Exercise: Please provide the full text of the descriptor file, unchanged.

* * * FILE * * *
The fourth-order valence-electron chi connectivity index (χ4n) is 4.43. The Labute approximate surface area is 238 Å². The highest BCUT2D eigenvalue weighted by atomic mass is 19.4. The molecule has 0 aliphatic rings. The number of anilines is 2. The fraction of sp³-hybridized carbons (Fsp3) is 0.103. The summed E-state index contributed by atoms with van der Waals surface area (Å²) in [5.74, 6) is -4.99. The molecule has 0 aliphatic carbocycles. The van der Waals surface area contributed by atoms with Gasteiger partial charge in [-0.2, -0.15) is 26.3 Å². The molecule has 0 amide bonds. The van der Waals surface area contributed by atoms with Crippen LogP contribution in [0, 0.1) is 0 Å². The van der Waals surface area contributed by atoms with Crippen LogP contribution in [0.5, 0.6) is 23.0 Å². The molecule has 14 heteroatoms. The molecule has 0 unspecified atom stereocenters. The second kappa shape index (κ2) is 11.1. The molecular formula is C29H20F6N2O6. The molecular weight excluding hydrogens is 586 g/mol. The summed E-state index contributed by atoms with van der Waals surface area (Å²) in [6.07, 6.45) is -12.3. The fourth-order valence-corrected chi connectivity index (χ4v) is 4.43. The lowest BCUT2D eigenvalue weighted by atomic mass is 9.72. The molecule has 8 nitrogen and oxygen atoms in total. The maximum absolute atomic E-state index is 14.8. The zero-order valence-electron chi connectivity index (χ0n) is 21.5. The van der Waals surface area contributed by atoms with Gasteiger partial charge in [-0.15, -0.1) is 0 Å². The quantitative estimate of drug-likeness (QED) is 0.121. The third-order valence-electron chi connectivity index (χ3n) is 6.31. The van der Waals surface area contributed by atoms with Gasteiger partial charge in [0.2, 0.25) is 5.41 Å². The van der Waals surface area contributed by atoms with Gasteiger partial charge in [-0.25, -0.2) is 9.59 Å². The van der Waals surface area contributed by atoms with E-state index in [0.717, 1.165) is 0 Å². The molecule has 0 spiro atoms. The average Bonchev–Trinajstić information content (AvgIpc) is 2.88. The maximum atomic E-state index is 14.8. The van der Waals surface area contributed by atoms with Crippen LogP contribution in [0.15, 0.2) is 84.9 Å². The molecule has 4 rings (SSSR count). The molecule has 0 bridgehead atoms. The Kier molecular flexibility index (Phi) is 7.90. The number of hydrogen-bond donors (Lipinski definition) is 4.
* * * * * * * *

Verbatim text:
The fourth-order valence-electron chi connectivity index (χ4n) is 4.43. The Labute approximate surface area is 238 Å². The highest BCUT2D eigenvalue weighted by atomic mass is 19.4. The molecule has 0 aliphatic rings. The number of anilines is 2. The fraction of sp³-hybridized carbons (Fsp3) is 0.103. The summed E-state index contributed by atoms with van der Waals surface area (Å²) in [5.74, 6) is -4.99. The molecule has 0 aliphatic carbocycles. The van der Waals surface area contributed by atoms with Gasteiger partial charge in [-0.2, -0.15) is 26.3 Å². The molecule has 0 amide bonds. The van der Waals surface area contributed by atoms with Crippen LogP contribution in [0, 0.1) is 0 Å². The van der Waals surface area contributed by atoms with Crippen LogP contribution in [0.5, 0.6) is 23.0 Å². The molecule has 14 heteroatoms. The molecule has 0 unspecified atom stereocenters. The second kappa shape index (κ2) is 11.1. The molecular formula is C29H20F6N2O6. The molecular weight excluding hydrogens is 586 g/mol. The summed E-state index contributed by atoms with van der Waals surface area (Å²) in [6.07, 6.45) is -12.3. The fourth-order valence-corrected chi connectivity index (χ4v) is 4.43. The lowest BCUT2D eigenvalue weighted by atomic mass is 9.72. The molecule has 8 nitrogen and oxygen atoms in total. The maximum absolute atomic E-state index is 14.8. The zero-order valence-electron chi connectivity index (χ0n) is 21.5. The van der Waals surface area contributed by atoms with Gasteiger partial charge in [-0.15, -0.1) is 0 Å². The quantitative estimate of drug-likeness (QED) is 0.121. The third-order valence-electron chi connectivity index (χ3n) is 6.31. The van der Waals surface area contributed by atoms with Gasteiger partial charge in [0.2, 0.25) is 5.41 Å². The van der Waals surface area contributed by atoms with Gasteiger partial charge in [-0.25, -0.2) is 9.59 Å². The van der Waals surface area contributed by atoms with E-state index in [0.717, 1.165) is 0 Å². The molecule has 0 spiro atoms. The average Bonchev–Trinajstić information content (AvgIpc) is 2.88. The maximum atomic E-state index is 14.8. The van der Waals surface area contributed by atoms with Crippen LogP contribution in [0.15, 0.2) is 84.9 Å². The molecule has 4 rings (SSSR count). The molecule has 0 bridgehead atoms. The Kier molecular flexibility index (Phi) is 7.90. The number of hydrogen-bond donors (Lipinski definition) is 4.